As I said before, there is no right or wrong here. Both lifestyles are perfectly acceptable and both can be incredibly healthy. There are many more environmental factors which play a part in health therefore health status goes above and beyond the this debate. As a general loose guide, and to help you decide where you stand, I’ve outlined some other considerations which might affect your decision.
Cost – organic food is definitely pricier so maybe you make a decision based on how feasible it is to consume purely organic food every day.
Ethics – environmental, animal or otherwise – there is a lot of misinformation surrounding ethical considerations, so if it is something that bothers you, take the time to read up on how producing and eating organic food might affect the environment and/or livestock. Just be clued up on your sources and check that conclusions drawn come from reliable and accurate information.
Research – be sure of the quality and reliability of studies – there seems to be no overriding conclusive evidence for established links between the consumption of organic food and improved health status.
Your own ‘feeling’ – for example, if you believe it makes you healthier then it will have a positive impact on you and could improve your general wellbeing.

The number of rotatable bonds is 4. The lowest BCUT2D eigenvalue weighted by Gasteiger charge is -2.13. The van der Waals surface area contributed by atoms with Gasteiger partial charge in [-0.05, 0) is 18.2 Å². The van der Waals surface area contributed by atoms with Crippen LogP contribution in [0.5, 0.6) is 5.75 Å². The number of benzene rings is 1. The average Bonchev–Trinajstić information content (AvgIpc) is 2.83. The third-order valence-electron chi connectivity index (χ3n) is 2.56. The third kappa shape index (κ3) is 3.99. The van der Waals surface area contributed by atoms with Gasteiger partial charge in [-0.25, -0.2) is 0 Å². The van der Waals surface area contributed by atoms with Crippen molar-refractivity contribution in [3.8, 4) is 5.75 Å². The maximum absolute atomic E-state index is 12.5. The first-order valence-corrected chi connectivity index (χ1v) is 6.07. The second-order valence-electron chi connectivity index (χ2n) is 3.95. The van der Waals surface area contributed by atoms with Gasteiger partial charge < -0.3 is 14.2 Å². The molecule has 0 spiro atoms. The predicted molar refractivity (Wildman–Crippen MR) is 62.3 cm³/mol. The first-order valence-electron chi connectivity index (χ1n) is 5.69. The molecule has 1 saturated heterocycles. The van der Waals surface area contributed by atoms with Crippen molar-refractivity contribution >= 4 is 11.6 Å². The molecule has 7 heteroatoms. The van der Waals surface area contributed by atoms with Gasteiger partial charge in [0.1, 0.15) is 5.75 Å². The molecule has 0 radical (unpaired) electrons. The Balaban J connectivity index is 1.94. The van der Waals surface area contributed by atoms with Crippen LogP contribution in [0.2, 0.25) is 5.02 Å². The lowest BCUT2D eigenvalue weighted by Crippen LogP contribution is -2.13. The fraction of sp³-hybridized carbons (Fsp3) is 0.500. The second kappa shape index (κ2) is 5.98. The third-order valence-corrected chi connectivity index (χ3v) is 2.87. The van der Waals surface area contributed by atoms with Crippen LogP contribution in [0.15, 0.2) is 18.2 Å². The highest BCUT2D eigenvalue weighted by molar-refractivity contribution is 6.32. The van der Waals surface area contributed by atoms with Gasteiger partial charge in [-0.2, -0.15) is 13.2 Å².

You might decide you are somewhere in the middle here. That you are neither wholly for nor against organic food. There might be certain items you like to buy organic because you personally feel they are a healthier option for you or you prefer the way they taste etc. If this is the case, I thought it could be handy to know which foods are more likely to be pesticide-full and which, pesticide-free. This is data recently revealed by the Environmental Working Group which we can probably take to be accurate and meaningful, so I have included their conclusive ‘Clean Fifteen’ and ‘Dirty Dozen’ below.
EWG’s Clean Fifteen list of produce least likely to contain pesticide residues included avocados, sweet corn, pineapples, cabbages, onions, frozen sweet peas, papayas, asparagus, mangoes, aubergines, honeydews, kiwis, cantaloupes, cauliflower and broccoli. Relatively few pesticides were detected on these foods, and tests found low total concentrations of pesticide residues.